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Joanne Wilson and Lindsay Prior

surprising; previous years (1980 to 1987) had been marred by a prolonged economic recession, which saw living standards plummet, unemployment escalate (employment decreased by nearly 6% and 25% in manufacturing), and mass emigration rise (O’Donnell, 1998). Fearful of national insolvency and of a declining tax base, the document authors deployed an apparently objective and technical narrative of ‘efficiency’ to justify and legitimise real cuts in healthcare expenditure. They argued that the state was spending too much, given that more affluent countries were spending less

in Reframing health and health policy in Ireland
The curiosity of the Bulgarian case
Elena Simeonova

issue foreign passports to the Bulgarian Turks. On 29 May 1989, Zhivkov delivered a speech live on national television and radio, in which he underlined the Bulgarian origins of the Turks, but also gave them the right ‘to choose their motherland and to leave Bulgaria temporarily or permanently’. 5 This concession was a signal for the mass emigration of around 300,000 Bulgarian Turks – the so-called ‘big excursion’ – in the summer of 1989. The authorities were caught off-guard by the huge scale of the emigration and the country faced major problems with the harvest and

in The 1989 Revolutions in Central and Eastern Europe
Irish women in the medical profession in Britain during World War Two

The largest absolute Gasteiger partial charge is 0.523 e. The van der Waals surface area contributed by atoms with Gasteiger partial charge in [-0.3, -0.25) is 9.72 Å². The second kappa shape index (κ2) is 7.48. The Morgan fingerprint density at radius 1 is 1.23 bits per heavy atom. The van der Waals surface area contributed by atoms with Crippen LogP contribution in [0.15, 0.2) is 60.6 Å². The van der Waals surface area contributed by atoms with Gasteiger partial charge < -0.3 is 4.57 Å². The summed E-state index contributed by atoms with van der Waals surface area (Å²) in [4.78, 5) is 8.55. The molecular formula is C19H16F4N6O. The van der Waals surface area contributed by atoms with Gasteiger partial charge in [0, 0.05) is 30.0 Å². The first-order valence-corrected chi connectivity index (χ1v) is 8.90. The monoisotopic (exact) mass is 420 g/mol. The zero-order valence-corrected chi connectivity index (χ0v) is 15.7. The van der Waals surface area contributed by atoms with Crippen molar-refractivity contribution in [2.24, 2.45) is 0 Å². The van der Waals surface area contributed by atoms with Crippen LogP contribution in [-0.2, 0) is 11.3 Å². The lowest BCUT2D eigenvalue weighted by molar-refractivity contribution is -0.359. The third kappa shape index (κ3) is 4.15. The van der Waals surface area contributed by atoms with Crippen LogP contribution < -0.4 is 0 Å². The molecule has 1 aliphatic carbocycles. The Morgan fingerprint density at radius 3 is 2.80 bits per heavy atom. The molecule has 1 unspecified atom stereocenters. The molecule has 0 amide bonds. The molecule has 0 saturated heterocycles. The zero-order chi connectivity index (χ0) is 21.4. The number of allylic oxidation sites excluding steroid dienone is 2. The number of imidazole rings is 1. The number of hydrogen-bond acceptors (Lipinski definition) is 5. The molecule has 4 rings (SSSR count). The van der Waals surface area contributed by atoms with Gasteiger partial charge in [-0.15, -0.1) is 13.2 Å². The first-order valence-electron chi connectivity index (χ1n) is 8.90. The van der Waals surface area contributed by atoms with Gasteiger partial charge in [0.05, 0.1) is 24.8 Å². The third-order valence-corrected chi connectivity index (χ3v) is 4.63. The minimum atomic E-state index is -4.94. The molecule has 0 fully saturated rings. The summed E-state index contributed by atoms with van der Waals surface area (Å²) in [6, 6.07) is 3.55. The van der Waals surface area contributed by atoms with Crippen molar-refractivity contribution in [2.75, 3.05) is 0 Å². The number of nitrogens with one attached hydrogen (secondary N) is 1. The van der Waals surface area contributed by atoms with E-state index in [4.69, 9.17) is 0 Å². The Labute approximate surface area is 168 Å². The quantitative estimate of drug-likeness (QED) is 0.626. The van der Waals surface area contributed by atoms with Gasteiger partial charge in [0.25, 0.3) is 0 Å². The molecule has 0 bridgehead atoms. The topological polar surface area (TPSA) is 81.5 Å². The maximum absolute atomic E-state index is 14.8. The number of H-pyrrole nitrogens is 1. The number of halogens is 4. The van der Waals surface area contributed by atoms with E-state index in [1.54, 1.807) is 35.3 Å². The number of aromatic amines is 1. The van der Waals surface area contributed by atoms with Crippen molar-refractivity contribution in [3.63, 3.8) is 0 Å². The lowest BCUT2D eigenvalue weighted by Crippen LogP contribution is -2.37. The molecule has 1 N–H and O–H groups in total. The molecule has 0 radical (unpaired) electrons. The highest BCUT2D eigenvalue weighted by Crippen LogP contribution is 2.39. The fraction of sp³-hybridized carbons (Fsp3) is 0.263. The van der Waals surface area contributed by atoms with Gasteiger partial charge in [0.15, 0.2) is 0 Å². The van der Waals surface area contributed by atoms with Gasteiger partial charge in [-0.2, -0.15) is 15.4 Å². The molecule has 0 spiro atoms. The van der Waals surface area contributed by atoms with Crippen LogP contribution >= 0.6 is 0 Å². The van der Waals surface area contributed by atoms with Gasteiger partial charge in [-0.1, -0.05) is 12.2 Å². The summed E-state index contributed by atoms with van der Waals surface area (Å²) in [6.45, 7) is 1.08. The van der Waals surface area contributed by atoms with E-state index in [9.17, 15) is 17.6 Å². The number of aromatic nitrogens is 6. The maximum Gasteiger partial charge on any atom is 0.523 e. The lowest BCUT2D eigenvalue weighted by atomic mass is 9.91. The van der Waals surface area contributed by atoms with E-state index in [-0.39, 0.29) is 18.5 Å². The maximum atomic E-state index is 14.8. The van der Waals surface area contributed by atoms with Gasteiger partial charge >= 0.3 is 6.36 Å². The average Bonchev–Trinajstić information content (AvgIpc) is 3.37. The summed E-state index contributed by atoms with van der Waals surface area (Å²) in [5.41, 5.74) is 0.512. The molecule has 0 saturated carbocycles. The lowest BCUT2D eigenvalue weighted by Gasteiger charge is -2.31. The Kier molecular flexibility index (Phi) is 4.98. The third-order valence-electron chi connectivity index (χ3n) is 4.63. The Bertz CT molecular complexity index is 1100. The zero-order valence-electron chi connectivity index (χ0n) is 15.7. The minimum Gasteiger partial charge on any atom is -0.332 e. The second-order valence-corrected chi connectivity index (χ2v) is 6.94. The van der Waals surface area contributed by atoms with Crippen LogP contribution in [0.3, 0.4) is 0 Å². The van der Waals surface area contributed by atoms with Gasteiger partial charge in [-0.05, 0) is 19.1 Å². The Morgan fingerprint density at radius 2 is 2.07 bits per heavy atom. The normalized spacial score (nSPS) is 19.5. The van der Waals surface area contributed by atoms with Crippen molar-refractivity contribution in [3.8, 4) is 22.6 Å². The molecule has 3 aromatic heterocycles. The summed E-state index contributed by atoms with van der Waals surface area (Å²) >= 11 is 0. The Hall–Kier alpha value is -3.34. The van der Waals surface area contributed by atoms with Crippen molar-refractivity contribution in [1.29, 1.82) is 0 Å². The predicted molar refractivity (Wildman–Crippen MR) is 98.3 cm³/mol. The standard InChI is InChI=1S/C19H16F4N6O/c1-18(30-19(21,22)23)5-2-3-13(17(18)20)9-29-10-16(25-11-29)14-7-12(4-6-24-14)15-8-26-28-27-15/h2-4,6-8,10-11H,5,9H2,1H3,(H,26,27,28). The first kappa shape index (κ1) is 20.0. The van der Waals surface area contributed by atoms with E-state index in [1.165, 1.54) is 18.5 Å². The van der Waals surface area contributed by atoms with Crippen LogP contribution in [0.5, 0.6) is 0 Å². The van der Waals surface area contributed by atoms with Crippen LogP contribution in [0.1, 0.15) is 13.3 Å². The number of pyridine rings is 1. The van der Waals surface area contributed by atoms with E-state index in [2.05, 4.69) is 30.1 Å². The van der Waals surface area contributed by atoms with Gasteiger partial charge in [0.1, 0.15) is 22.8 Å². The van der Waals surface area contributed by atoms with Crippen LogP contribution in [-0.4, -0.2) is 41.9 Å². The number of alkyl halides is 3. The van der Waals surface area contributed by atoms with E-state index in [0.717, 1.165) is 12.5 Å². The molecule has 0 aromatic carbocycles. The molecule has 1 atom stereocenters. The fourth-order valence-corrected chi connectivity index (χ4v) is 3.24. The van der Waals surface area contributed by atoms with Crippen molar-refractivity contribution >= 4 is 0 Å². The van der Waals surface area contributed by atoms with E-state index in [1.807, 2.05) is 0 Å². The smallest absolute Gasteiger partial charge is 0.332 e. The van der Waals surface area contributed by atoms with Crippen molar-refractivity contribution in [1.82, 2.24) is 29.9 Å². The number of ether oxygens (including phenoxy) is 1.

Jennifer Redmond

mention the gender disparity in wages in Ireland. Female rates of pay in Ireland throughout the 1940s up to the 1960s were between 53–57 per cent of those of men.25 The propensity for Irish people to migrate from rural to urban locations also impacted on wage rates; as Hatton and Williamson have posited, this generally results in a doubling of wages.26 Women entering nursing in Britain were thereby responding to ‘relative wage signals’, and the ‘large relative wage gap between Ireland and the countries which received Irish immigrants’ that led to mass emigration from

in Women and Irish diaspora identities
Ben Tonra

sector remained overwhelmingly dependent upon the British market and its cheap food policy. In the face of these limitations, Irish fiscal and monetary policy pursued an orthodox conservative turn that prioritised balanced budgets. Political pressures began to grow to address the obvious shortcomings in economic policy and the implications of mass emigration on Irish society and local communities. While access to the emigrant boat relieved the political pressures that might otherwise have existed in the face of mass unemployment at home, there was a clear understanding

in Global citizen and European Republic
Ben Tonra

to pay for additional social welfare costs (Dornbusch 1989). In sum, by the early to mid-1980s the Irish economy was stagnating, unemployment was at a record 18 per cent, the debt to GDP ratio was rising rapidly and mass emigration had re-emerged at a rate of 1.4 per cent of population per year. Substantial EU funding is seen as having had a significant impact in mitigating the worst of this economic slump and later in pump-priming the Irish economy for its subsequent boom – with transfers totalling 7 per cent of GNP at their height and adding an estimated